As stock levels rise and fall, pallets migrate, vehicles move, and workers clock in and out, it can be difficult to identify the areas which pose the most risk to your employees. Spread across a large warehouse or multiple warehouses, proactive safety enhancements can sometimes feel ineffective. Where are the risk areas? What should be your priority? The right monitoring data can help you identify at-risk areas and confirm if existing safety measures are doing their job.
As the latest Health and Safety Executive statistics report records over 61,000 cases of workplace injury due to moving objects, here are three recommendations based on a warehouse with moving vehicles.
Analyse traffic flow
Vehicle monitoring can help pinpoint the location of any vehicle in the warehouse at a given time. As well as providing invaluable information on the productivity and pace of vehicles, monitoring data can help build a bigger picture of vehicle journeys over a period of time. By combining multiple journeys, you can effectively map the flow of traffic from inbound to outbound passage.
Once you have visibility of single vehicle and fleet-wide journey patterns as well as speed, you can analyse the flow to identify where your workers may be at risk. For example, if a pathway narrows and forms a bottleneck, workers may become caught in a tight area with little manoeuvrability in the event of an emergency. Similarly, if a loading bay is overcrowded at certain times of the day, you may find workers are overwhelmed by many vehicles in one place with multiple potential hazards.
Whatever the particular circumstance of a warehouse, there will always be flow improvements to make. Common solutions include:
reducing speed limits to restrict the number of vehicles in one area at a time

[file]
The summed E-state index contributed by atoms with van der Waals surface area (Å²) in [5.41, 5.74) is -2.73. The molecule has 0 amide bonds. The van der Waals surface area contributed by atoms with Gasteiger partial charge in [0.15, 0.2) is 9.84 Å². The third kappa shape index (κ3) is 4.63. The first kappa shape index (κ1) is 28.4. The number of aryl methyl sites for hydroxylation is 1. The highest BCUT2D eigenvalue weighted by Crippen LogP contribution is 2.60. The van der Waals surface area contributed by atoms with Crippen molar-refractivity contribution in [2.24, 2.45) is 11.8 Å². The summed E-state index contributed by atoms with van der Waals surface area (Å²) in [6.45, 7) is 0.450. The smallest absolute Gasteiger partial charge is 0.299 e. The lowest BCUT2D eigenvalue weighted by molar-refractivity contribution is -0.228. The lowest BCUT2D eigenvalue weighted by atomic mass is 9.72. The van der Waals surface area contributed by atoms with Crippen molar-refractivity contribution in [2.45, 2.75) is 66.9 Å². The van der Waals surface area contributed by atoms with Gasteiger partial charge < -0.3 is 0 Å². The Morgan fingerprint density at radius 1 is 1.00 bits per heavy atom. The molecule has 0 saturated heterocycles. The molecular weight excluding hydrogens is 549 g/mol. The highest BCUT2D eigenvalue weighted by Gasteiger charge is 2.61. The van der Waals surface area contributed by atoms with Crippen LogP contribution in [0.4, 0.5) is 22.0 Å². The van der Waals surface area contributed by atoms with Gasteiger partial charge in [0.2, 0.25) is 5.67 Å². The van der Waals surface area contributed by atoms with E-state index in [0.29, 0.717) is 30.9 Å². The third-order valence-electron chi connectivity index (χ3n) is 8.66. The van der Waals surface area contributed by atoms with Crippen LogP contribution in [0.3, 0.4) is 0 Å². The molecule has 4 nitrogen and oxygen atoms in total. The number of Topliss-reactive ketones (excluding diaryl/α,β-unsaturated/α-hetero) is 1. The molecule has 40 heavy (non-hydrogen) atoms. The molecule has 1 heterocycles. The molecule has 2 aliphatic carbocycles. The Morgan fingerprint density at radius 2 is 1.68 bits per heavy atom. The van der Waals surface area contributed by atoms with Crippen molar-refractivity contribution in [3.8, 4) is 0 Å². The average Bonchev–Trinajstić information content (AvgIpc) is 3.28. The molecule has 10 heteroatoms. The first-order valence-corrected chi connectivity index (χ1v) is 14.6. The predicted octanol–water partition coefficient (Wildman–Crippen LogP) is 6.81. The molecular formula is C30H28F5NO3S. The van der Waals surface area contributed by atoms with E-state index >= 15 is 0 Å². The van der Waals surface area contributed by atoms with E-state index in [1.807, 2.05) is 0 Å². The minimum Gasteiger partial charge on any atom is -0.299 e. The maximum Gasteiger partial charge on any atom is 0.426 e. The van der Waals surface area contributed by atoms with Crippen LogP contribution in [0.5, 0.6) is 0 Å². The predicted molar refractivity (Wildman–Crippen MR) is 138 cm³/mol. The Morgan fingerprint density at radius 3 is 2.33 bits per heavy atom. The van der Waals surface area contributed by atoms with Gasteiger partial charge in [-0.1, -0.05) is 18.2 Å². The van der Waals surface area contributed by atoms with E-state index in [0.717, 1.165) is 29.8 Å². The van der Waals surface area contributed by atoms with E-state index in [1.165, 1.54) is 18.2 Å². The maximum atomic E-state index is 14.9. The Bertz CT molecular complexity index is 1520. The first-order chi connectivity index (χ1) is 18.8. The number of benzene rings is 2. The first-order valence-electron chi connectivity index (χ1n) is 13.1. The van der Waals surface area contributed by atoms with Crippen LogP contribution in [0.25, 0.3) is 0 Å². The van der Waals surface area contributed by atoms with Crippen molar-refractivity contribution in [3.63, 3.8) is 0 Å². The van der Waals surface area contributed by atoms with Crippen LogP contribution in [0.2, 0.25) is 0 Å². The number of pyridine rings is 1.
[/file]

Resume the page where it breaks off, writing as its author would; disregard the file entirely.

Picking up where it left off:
moving pedestrian walkways
Keep an eye on capacity
Too much stock can be a headache for many reasons, but too many pallets can also introduce safety issues. Overloaded racks, for example, can become unbalanced and the endless shifting of pallets on and off a rack can weaken its structural integrity over time.
Agree, and make workers aware of, a maximum capacity for each rack by weight and size to ensure workers aren’t at risk from unstable racked pallets. Although many systems focus on monitoring the pallets themselves, consider monitoring the racks too. The right monitoring system should be customisable enough to determine what you want to know, for example, if a rack has too many pallets or the pallets are too close together, as well as if workers are nearby.
Go behind the data
Although quantitative data can provide an overall picture of what is happening on the warehouse floor, the most effective risk analysis is supported by qualitative research. The data provided by monitoring tools can only show you when and where something is happening. For example, when a vehicle is moving and where a worker is unloading a pallet. However, it cannot always tell you why something is happening.
If the data shows a bottleneck, speak to your colleagues, get out of on the warehouse floor, find out why vehicles are having to slow down. By combining different data sources, you can build a more comprehensive picture of safety risks across inbound and outbound journeys. Are vehicles slowing in one corner of the warehouse because discarded packaging and waste isn’t being disposed of properly? Is there a bottleneck as drivers slow to peer round a corner because overgrown plants have created a new blindspot? Are pedestrian walkways in their most effective place? Is vehicle lighting bright enough? Are racks over capacity because their layout makes it difficult for workers to unload pallets evenly?
It’s also useful to keep in mind that the majority of pedestrian and vehicle safety monitoring systems are based on proximity alerts. If a pedestrian wearing a tag is too close to a tagged vehicle, an alert will sound. Although useful, there are limitations with this type of proximity tagging. For example, the system cannot detect if there is a safety barrier between the pedestrian and the vehicle. More advanced monitoring systems, such as the Vero Solutions safety system are designed to know the layout of your warehouse, including the location of safety barriers and guardrails, avoiding unnecessary alerts.
Take time to be proactive
Without monitoring data, knowing the situations behind each instance and how your workers react to them, your safety measures will only be so effective. But by analysing traffic flow, capacity, and human behaviour, you can pinpoint risk areas with much more confidence.